Like a limited-edition capsule collection—or prized concert tee (think sold-out sensations like Justin Bieber’s Purpose pieces or Kanye West’s Life Of Pablo items)—the private clothing labels of certain boutique fitness brands have become a status symbol all their own—even for people who’ve never worked out there.
“Before, clients would take a class, then buy merch; now, customers walk in to buy [something] they saw on Instagram—and then try a class for the first time,” says Sarah Levey, co-founder of Y7, the buzzy, hip hop-driven hot yoga studio in New York City and Los Angeles. “People are proud to be living a healthy lifestyle and want to make a statement in what they wear—and fitness studios foster communities.”
The designs for the brand’s workout wear, which ranges from $60 shorts to $250 bomber jackets, are inspired by the same beats that bump from its playlists. “Hip-hop concerts inspire the experience we create at Y7, from the class to the apparel,” Levey explains. “Our class is the show, our instructors are artists—and our merchandise plays off this concert-esque environment.”
“People write us on social, stop us in the studio, and even try to buy it off the backs of instructors—we’ve even seen items on eBay.”
Anything emblazoned with the studio’s signature Namaste Hands motif is pretty much guaranteed to move faster than the flows of its vinyasa sequences. “Praying hands are a reoccurring symbol in yoga and hip-hop culture that resonate with our audience,” explains the yogi. Tanks and leggings covered with phrases like “Money Cash Flows” and “A Tribe Called Sweat” lure new customers in via social media. “We’ve seen Y7’s Instagram presence drive significantly more foot traffic to the studios,” Levey says.
And music plays a big part in creating the vibe at the nearby New York Pilates, too. (Creative director Brion Isaacs, who runs the company with his wife, Heather Andersen, chalks up the studio’s aesthetic to his past life as a drummer and DJ—plus his father’s career as a fashion designer.)
“I took a lot of cues from him in terms of spotting trends before they catch on,” Isaacs says. “Heather and I wanted to make items we’d actually wear—we took inspiration from vintage t-shirts, concert posters, and artwork.” The couple used it to create small batches of the types of tees, tanks, and sweatshirts ($30–$80) you’d pick up from a merch table at one of NYC’s iconic rock venues. “Everyone from Emma Roberts and St. Vincent to Pilates instructors and students from Australia and Russia,” have purchased a piece from their private label, he says.
Part of what makes them even more desirable? “Once they’re gone, they’re gone!” Isaacs says. “Sometimes people luck out when we find a couple extra pieces from the archive and post them on Instagram—which usually sell out in [under] five minutes.” (The latest NYP drop was gone at all three locations and online in under 24 hours.)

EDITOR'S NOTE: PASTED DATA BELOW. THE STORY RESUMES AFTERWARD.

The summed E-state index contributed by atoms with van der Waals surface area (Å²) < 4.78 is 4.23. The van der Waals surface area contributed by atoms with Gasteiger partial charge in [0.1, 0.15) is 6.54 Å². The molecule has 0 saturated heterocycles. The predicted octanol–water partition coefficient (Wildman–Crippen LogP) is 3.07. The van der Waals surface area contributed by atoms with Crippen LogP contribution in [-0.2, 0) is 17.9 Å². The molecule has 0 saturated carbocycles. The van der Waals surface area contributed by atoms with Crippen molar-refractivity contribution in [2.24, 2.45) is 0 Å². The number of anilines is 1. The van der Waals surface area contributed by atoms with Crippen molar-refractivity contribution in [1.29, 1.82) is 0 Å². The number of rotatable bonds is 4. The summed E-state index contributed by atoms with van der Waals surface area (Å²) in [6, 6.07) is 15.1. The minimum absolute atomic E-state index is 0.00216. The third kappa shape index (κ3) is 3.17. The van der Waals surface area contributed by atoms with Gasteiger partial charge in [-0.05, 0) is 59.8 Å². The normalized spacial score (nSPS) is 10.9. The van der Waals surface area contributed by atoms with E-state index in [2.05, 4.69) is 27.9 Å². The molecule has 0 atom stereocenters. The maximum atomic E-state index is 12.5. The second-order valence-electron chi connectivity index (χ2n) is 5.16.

Despite obvious demand, Isaacs and Andersen opt not to reissue any of their designs. “People write us on social, stop us in the studio, and even try to buy it off the backs of instructors; we’ve even seen items on eBay,” Isaacs says. “I’m excited to make items that people love, but even more excited to create items with real value, since they’re scarce.”
Another cool-girl, downtown Manhattan studio, Sky Ting Yoga, similarly keeps its collections exclusive. “We want pieces to feel special, unique, and fun to collect,” says its co-founder Chloe Kernaghan of the tightly edited runs. (T-shirts typically go for around $35.) A pocketed boxy tee in pink and white with logo prints, yin-yang symbols, or Matisse-inspired leafs, has sold out with each re-release. (A new delivery arrives soon, FYI.) “I’ve even gotten texts from friends seeing strangers in cities outside New York wearing our gear, which is really cool,” says the yogi.
While their aesthetics are each totally unique, the one thing all three studios have in common is that they inspire the same type of die-hard allegiance from their fans as, well, actual rockstars. And it would seem the sort of cult following that creates waitlist-only class schedules also translates into t-shirt sales. Which makes sense, Isaacs says. His theory? “If you’re spending five to six hours a week somewhere or doing something, you usually want to rep it.” And even if you’re not, say, perfecting your boomerang, who doesn’t want to rock a badass tee with a good vibe?
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